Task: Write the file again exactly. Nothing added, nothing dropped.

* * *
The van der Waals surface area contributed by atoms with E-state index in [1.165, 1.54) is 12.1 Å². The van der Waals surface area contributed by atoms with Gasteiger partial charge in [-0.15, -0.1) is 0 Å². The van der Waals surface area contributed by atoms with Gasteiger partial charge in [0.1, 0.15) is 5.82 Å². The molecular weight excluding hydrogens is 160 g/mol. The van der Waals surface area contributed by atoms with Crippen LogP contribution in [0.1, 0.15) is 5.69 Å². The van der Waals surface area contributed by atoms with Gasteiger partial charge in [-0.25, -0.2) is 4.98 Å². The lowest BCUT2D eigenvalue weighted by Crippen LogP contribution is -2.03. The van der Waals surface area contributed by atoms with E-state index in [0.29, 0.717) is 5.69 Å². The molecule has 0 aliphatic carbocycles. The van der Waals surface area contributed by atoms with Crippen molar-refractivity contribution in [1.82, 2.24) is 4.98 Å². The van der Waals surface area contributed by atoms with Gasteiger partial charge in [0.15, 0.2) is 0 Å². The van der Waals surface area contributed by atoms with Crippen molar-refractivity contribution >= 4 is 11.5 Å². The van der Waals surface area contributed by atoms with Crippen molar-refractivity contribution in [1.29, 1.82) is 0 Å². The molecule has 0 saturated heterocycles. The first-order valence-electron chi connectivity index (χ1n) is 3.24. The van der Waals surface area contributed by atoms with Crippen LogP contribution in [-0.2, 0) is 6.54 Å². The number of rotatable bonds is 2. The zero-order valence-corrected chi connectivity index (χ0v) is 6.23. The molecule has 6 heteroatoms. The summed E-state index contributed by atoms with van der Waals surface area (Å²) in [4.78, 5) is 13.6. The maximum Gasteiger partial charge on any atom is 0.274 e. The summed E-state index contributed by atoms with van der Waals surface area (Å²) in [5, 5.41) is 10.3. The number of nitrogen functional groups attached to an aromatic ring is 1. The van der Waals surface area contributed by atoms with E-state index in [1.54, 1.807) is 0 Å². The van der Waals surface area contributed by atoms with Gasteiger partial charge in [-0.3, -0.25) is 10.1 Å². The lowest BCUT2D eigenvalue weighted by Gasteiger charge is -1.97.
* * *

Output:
The van der Waals surface area contributed by atoms with E-state index in [1.165, 1.54) is 12.1 Å². The van der Waals surface area contributed by atoms with Gasteiger partial charge in [-0.15, -0.1) is 0 Å². The van der Waals surface area contributed by atoms with Gasteiger partial charge in [0.1, 0.15) is 5.82 Å². The molecular weight excluding hydrogens is 160 g/mol. The van der Waals surface area contributed by atoms with Crippen LogP contribution in [0.1, 0.15) is 5.69 Å². The van der Waals surface area contributed by atoms with Gasteiger partial charge in [-0.25, -0.2) is 4.98 Å². The lowest BCUT2D eigenvalue weighted by Crippen LogP contribution is -2.03. The van der Waals surface area contributed by atoms with E-state index in [0.29, 0.717) is 5.69 Å². The molecule has 0 aliphatic carbocycles. The van der Waals surface area contributed by atoms with Crippen molar-refractivity contribution in [1.82, 2.24) is 4.98 Å². The van der Waals surface area contributed by atoms with Gasteiger partial charge in [0.15, 0.2) is 0 Å². The van der Waals surface area contributed by atoms with Crippen molar-refractivity contribution >= 4 is 11.5 Å². The van der Waals surface area contributed by atoms with Crippen molar-refractivity contribution in [1.29, 1.82) is 0 Å². The molecule has 0 saturated heterocycles. The first-order valence-electron chi connectivity index (χ1n) is 3.24. The van der Waals surface area contributed by atoms with Crippen LogP contribution in [-0.2, 0) is 6.54 Å². The number of rotatable bonds is 2. The zero-order valence-corrected chi connectivity index (χ0v) is 6.23. The molecule has 6 heteroatoms. The summed E-state index contributed by atoms with van der Waals surface area (Å²) in [4.78, 5) is 13.6. The maximum Gasteiger partial charge on any atom is 0.274 e. The summed E-state index contributed by atoms with van der Waals surface area (Å²) in [5, 5.41) is 10.3. The number of nitrogen functional groups attached to an aromatic ring is 1. The van der Waals surface area contributed by atoms with E-state index in [1.54, 1.807) is 0 Å². The van der Waals surface area contributed by atoms with Gasteiger partial charge in [-0.3, -0.25) is 10.1 Å². The lowest BCUT2D eigenvalue weighted by Gasteiger charge is -1.97.